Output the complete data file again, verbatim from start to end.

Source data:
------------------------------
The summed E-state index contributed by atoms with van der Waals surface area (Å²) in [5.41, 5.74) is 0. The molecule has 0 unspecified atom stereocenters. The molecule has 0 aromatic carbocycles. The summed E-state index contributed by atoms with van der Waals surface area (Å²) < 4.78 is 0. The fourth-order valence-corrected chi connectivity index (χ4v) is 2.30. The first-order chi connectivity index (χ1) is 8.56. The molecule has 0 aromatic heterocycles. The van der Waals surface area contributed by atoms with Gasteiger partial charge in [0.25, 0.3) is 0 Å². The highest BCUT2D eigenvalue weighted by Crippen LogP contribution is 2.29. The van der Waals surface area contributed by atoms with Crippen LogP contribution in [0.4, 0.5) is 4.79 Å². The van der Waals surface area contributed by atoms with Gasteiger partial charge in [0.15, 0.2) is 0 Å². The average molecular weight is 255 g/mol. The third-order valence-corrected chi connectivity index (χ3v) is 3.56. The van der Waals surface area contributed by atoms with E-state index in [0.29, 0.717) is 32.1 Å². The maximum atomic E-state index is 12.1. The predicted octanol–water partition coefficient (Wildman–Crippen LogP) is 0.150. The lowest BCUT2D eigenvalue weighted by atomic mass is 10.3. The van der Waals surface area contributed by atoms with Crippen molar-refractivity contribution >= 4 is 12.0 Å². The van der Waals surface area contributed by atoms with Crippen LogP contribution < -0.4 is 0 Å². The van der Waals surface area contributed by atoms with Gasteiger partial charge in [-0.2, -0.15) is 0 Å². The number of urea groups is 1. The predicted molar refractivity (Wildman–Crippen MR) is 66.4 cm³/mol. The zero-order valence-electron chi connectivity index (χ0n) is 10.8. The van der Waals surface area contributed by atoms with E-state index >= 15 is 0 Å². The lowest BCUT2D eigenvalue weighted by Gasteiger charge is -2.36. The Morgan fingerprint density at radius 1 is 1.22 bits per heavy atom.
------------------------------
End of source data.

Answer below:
The summed E-state index contributed by atoms with van der Waals surface area (Å²) in [5.41, 5.74) is 0. The molecule has 0 unspecified atom stereocenters. The molecule has 0 aromatic carbocycles. The summed E-state index contributed by atoms with van der Waals surface area (Å²) < 4.78 is 0. The fourth-order valence-corrected chi connectivity index (χ4v) is 2.30. The first-order chi connectivity index (χ1) is 8.56. The molecule has 0 aromatic heterocycles. The van der Waals surface area contributed by atoms with Gasteiger partial charge in [0.25, 0.3) is 0 Å². The highest BCUT2D eigenvalue weighted by Crippen LogP contribution is 2.29. The van der Waals surface area contributed by atoms with Crippen LogP contribution in [0.4, 0.5) is 4.79 Å². The van der Waals surface area contributed by atoms with Gasteiger partial charge in [0.15, 0.2) is 0 Å². The average molecular weight is 255 g/mol. The third-order valence-corrected chi connectivity index (χ3v) is 3.56. The van der Waals surface area contributed by atoms with E-state index in [0.29, 0.717) is 32.1 Å². The maximum atomic E-state index is 12.1. The predicted octanol–water partition coefficient (Wildman–Crippen LogP) is 0.150. The lowest BCUT2D eigenvalue weighted by atomic mass is 10.3. The van der Waals surface area contributed by atoms with Crippen molar-refractivity contribution >= 4 is 12.0 Å². The van der Waals surface area contributed by atoms with Crippen LogP contribution < -0.4 is 0 Å². The van der Waals surface area contributed by atoms with Gasteiger partial charge in [-0.2, -0.15) is 0 Å². The number of urea groups is 1. The predicted molar refractivity (Wildman–Crippen MR) is 66.4 cm³/mol. The zero-order valence-electron chi connectivity index (χ0n) is 10.8. The van der Waals surface area contributed by atoms with E-state index >= 15 is 0 Å². The lowest BCUT2D eigenvalue weighted by Gasteiger charge is -2.36. The Morgan fingerprint density at radius 1 is 1.22 bits per heavy atom.